Fighting is not about who’s better heading into the fight, or who’s better during that day. It’s about who’s better at every moment.
Yup, fighting is about getting the upper hand during split seconds of battle. A few years back, I was watching this show on National Geographic called Fight Science. And by the end of the series, that was what one expert said regarding fighting.
I couldn’t help but think back to that statement when I heard the news that Manny Pacquiao lost to longtime nemesis Juan Manuel Marquez. By knockout. No, that wouldn’t suffice. By KNOCKOUT.
I always had this idea that Pacquiao, being the once-in-a-lifetime living legend that he is, will also lose once in a lifetime. And I never thought he would lose this way. That travesty of a loss to Timothy Bradley was not enough, perhaps. Because that wasn’t really a loss. But his fight before that, JMM-Pacquiao III, should have been a loss.
As Rasheed Wallace says, ball don’t lie — or in this case, glove don’t lie.
I didn’t get the chance to see the fight live. What I did get to see, though, were copious amounts of Twitter updates from regular viewers like my friends, to news agencies like ANC and Inquirer, to Yahoo! Sports’ Kevin Iole. I saw serious tweets, objective tweets, funny tweets, pro- and anti-Pacquiao tweets. I saw tweets from those who complained because they couldn’t watch, I saw tweets from indifferent people.
My point is, I was very much updated with what was happening.
Check this info out from Interaksyon, showing the punch stats of the fight. Manny connected on 94 punches compared to Marquez’s 52, 26 to 11 on jabs, and 68 to 41 on power punches. Pacquiao, based on punch stats, was clearly ahead.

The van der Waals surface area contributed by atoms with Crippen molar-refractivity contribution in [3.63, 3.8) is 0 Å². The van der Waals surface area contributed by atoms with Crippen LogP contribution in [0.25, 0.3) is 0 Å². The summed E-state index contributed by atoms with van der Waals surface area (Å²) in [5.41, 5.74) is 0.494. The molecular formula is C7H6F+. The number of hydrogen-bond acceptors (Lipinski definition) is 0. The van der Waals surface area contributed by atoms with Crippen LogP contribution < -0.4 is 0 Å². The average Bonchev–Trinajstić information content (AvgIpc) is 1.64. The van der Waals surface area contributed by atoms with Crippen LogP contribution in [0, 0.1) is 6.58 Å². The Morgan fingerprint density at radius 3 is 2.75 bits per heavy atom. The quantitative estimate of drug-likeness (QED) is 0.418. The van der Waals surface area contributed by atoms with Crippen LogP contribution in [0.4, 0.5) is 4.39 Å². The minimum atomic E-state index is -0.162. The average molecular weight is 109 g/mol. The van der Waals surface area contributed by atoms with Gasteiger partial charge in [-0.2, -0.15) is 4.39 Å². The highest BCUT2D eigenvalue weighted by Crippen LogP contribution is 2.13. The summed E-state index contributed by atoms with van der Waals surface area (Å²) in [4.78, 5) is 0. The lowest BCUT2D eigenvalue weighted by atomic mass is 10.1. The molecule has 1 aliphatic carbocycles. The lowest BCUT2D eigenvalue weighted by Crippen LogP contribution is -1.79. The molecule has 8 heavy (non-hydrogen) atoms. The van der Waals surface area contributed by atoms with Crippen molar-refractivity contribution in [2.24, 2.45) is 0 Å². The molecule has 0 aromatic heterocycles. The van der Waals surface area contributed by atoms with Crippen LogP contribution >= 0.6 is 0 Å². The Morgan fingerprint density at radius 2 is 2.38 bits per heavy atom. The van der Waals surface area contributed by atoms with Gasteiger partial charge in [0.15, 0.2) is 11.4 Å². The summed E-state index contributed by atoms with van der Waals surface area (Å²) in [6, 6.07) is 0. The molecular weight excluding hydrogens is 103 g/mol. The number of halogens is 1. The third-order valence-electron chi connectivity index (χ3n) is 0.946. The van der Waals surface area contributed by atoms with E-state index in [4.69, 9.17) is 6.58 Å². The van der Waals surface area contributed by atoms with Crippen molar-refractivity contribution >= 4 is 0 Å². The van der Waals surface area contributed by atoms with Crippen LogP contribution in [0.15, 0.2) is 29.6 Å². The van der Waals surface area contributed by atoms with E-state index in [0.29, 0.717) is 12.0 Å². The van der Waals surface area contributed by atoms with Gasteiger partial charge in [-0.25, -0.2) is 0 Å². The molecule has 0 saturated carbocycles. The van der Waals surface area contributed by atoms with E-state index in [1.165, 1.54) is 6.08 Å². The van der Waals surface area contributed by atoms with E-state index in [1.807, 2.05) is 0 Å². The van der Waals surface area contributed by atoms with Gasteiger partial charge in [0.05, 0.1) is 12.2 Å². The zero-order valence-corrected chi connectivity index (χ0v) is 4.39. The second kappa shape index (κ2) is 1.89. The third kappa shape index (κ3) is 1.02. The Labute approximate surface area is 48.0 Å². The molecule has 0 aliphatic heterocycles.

The difference was that JMM landed the more important power shots of the fight by knocking Pacquiao down in the 3rd round and finishing him off in the 6th.
Remember how NatGeo said that fights depend on who’s better during the moment?
To support the fact that Pacquiao was ahead in the fight, I read this from Kevin Iole of Yahoo! Sports:
Judges all had it 47-46 for Pacquiao at time of stoppage
— Kevin Iole (@KevinI) December 9, 2012
Pacquiao was ahead and the judges saw it that way. Even my Twitter feed said so. I saw a lot of tweets saying Pacquiao was controlling the fight, that he was storming, that he was more aggressive. And that got him ahead in points. He even brought Marquez to the canvas in the fifth round.
But come the sixth, both fighters traded blows. Being the counterpuncher that he is, Marquez ducked under to let Pacquiao’s right hook go astray. And he let a looping right hook go, all his weight behind it, leaned in to Pacquiao. A hard right counter haymaker lands flush in Pacquiao’s face, sending the eight-division world champion face-first into the mat, a knockdown eerily similar to the way he knocked Ricky Hatton out.
During that brief moment, that split second of trading blows, Marquez was the better man. If there is any sport where single moments cause big changes, it is boxing.
The knockout not only changed the fight (and a possible contender for KO of the year). It may have changed Manny Pacquiao’s stellar career as well.